‘Scott Pilgrim Takes Off’ spoiler review: A new story in old clothes
Beware of spoilers ahead
Beware, dear reader. This review features major spoilers for Scott Pilgrim Takes Off.
One of my guiltiest pleasures is reading through AITA threads on Reddit. AITA means “am I the asshole,” a question that concludes every post of this type. Internet strangers ask other internet strangers whether their actions deserve scrutiny. Most of the time, these threads end with a “YTA” (you’re the asshole) or an “NTA” (not the asshole) verdict. However, on rare occasions, an AITA thread warrants an “ESH” verdict, meaning “everyone sucks here” or an unwinnable situation where everyone is an asshole.
Now, if you’re wondering what an ESH situation looks like, look no further than the 2010 cult film Scott Pilgrim vs. the World. Though the film wowed everyone (this dorky writer included) with gaming-inspired graphics and a love for all things nerdy, the titular character (or anyone in the film) is hardly someone to be emulated. The evil exes are stereotypes of jocks, nerds, and musicians. Ramona Flowers admits to dumping her exes for selfish reasons. Scott himself dates a highschooler and cheats on her with Ramona.
So, when Netflix announced an anime adaptation of the iconic series, the biggest question in my mind was: “even the cringey parts?”
A tale of two Scotts
Scott Pilgrim vs. the World is an action-romance flick centered around the titular Scott as he fights Ramona’s seven evil exes for the right to exclusively date her. The anime adaptation starts off with the same beats.
Scott, a jobless twenty-something from Toronto, lives platonically with his gay housemate Wallace Wells. As he drifts around without a job, he plays bass for local indie band Sex Bob-omb and dates Knives Chao, a teenage highschooler. Everything changes when he meets the (literal) girl of his dreams, Ramona Flowers. He finally finds a purpose for his precious little life.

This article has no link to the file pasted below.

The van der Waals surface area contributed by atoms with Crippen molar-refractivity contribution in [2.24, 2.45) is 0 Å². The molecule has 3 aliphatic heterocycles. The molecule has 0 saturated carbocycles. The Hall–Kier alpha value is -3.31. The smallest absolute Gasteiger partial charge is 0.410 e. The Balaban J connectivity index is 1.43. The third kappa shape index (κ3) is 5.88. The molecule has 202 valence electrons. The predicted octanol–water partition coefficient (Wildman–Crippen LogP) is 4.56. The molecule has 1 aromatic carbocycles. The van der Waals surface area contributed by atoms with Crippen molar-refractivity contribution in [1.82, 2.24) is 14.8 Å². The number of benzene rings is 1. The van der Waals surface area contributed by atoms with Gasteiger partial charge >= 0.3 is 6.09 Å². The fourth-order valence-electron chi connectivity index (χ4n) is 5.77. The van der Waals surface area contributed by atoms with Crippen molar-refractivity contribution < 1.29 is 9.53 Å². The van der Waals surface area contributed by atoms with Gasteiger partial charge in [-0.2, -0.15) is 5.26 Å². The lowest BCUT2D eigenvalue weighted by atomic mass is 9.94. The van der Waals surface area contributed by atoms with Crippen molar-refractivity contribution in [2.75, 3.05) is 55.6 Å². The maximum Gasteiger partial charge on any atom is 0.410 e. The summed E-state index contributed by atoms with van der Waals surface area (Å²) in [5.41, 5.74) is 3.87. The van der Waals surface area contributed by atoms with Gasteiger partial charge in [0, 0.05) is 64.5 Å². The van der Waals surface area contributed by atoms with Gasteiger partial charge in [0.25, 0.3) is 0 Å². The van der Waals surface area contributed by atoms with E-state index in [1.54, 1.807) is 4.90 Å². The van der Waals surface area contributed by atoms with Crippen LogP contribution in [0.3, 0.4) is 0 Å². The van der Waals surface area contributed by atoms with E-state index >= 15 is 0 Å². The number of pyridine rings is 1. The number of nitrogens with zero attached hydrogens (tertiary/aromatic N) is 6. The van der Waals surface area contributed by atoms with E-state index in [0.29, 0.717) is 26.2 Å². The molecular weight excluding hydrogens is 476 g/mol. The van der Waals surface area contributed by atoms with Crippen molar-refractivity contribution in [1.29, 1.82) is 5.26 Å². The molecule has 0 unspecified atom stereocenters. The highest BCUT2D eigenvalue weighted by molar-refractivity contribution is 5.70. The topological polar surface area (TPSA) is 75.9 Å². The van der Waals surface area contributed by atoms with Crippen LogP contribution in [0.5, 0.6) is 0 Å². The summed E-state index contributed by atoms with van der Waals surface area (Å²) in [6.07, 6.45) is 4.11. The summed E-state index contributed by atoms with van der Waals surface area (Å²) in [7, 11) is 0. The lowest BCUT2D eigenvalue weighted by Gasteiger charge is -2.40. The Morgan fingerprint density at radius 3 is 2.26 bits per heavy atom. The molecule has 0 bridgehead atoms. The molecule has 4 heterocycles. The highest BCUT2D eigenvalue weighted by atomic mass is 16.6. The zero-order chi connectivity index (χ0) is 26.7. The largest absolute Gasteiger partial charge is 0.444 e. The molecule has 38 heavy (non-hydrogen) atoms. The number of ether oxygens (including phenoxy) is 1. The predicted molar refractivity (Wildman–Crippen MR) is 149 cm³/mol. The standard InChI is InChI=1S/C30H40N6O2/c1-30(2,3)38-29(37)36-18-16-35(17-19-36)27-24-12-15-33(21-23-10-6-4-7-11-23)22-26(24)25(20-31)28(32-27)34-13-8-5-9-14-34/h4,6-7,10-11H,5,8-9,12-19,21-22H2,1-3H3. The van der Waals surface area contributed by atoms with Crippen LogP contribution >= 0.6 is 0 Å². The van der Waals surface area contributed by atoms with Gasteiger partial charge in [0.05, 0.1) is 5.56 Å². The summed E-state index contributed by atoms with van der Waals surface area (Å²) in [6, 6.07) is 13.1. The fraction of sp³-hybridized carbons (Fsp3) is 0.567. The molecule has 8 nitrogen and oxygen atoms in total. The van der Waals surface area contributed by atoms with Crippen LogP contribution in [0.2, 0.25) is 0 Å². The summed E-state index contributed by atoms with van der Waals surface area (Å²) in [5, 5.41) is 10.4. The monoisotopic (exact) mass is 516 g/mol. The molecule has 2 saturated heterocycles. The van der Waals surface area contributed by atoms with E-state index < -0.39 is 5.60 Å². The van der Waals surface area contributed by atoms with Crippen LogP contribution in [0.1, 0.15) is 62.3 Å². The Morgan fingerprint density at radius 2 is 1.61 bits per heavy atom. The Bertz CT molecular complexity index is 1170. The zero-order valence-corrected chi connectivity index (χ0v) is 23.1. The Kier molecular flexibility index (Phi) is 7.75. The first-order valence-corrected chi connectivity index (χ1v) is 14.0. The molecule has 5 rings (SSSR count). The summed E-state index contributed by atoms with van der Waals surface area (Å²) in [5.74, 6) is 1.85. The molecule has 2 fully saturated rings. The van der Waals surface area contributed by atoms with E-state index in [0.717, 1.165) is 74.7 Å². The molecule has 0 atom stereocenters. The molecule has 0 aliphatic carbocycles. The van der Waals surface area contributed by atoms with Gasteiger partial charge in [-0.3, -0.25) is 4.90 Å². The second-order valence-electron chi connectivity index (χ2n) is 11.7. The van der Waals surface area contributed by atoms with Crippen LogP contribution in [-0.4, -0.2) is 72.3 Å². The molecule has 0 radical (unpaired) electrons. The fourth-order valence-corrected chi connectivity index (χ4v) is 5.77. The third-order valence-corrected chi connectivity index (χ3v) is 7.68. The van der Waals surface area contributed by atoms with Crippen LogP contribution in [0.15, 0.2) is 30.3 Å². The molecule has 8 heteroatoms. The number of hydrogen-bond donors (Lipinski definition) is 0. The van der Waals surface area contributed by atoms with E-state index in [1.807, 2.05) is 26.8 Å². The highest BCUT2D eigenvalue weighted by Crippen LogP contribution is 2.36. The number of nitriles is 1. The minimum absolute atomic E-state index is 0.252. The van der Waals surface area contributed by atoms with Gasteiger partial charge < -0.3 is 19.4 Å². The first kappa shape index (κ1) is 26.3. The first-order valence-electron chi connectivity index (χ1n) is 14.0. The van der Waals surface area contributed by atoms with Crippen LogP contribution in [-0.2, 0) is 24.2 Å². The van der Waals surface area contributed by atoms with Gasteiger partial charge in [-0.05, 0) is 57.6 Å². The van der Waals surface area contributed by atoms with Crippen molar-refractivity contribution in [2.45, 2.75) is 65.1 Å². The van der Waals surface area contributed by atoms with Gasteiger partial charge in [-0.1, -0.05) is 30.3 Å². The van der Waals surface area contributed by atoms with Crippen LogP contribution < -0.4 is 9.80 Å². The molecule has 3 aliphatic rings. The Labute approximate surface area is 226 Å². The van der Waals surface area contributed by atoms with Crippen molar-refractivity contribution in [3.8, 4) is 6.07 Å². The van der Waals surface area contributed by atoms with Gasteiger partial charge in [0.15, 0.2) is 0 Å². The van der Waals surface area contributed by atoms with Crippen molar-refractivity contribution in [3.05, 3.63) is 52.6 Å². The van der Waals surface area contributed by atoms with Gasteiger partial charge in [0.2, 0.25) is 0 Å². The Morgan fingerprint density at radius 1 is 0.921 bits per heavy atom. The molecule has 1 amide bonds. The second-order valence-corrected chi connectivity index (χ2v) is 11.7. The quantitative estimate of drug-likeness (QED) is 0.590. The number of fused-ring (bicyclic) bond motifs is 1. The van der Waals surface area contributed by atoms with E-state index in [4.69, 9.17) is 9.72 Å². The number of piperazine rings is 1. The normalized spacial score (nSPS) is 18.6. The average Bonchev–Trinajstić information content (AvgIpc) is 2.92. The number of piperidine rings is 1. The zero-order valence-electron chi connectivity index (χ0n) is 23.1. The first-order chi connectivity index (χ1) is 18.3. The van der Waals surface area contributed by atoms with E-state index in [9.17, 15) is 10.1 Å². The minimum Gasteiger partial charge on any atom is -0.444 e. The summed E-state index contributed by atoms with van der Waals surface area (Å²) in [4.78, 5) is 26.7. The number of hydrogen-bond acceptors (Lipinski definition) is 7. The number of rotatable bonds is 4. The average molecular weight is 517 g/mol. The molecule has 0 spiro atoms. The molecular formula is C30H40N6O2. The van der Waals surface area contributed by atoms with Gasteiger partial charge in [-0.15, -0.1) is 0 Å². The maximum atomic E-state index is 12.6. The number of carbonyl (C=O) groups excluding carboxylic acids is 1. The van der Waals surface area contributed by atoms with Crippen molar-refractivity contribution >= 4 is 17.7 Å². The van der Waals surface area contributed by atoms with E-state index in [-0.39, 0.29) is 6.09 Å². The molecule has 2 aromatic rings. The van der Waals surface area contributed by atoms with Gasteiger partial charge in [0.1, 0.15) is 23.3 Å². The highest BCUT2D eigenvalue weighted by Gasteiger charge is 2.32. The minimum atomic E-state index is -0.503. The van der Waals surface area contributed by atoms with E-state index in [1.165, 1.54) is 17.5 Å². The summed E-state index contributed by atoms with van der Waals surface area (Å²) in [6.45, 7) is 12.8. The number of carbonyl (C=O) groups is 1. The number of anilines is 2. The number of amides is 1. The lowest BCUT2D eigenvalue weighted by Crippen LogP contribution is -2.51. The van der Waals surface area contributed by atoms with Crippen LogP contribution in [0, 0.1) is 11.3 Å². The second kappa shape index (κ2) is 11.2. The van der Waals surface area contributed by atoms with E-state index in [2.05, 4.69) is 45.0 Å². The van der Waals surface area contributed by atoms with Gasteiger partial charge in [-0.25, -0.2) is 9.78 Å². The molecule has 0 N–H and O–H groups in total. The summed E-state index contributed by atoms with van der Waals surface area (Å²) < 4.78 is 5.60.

It’s not all flowers, though. His blissful ignorance sours when Ramona’s first evil ex, Matthew Patel, crashes a Sex Bob-omb gig. So begins his seven-stage quest to win the girl. As expected for a first boss, the all-powerful hero of the story…
Subverting all expectations, Scott Pilgrim Takes Off’s first episode ends with the sudden death of its titular hero, pitifully exploding into three measly coins.
A tale of Ramona
What happens when you kill off the main character in the first episode? You shift focus to the other main character, of course. The captivating second third of the series is a whodunit — or in Young Neil’s words, a “whodidit” — featuring Ramona as she crosses off her exes as suspects in Scott’s death… or is it disappearance? After reviewing security footage, she discovers that an unknown entity teleported Scott away, faking his death in the process.
More than a cross-examination, Ramona’s encounters with her exes turn into moments of reconciliation between the two crossed ex-lovers. Whereas the original story showed that love is messy and that everyone has baggage, the anime series shows that even your emotional baggage is human. Your past relationships aren’t just tools for character development. They have their own story arcs and, yes, sometimes they can use you for development.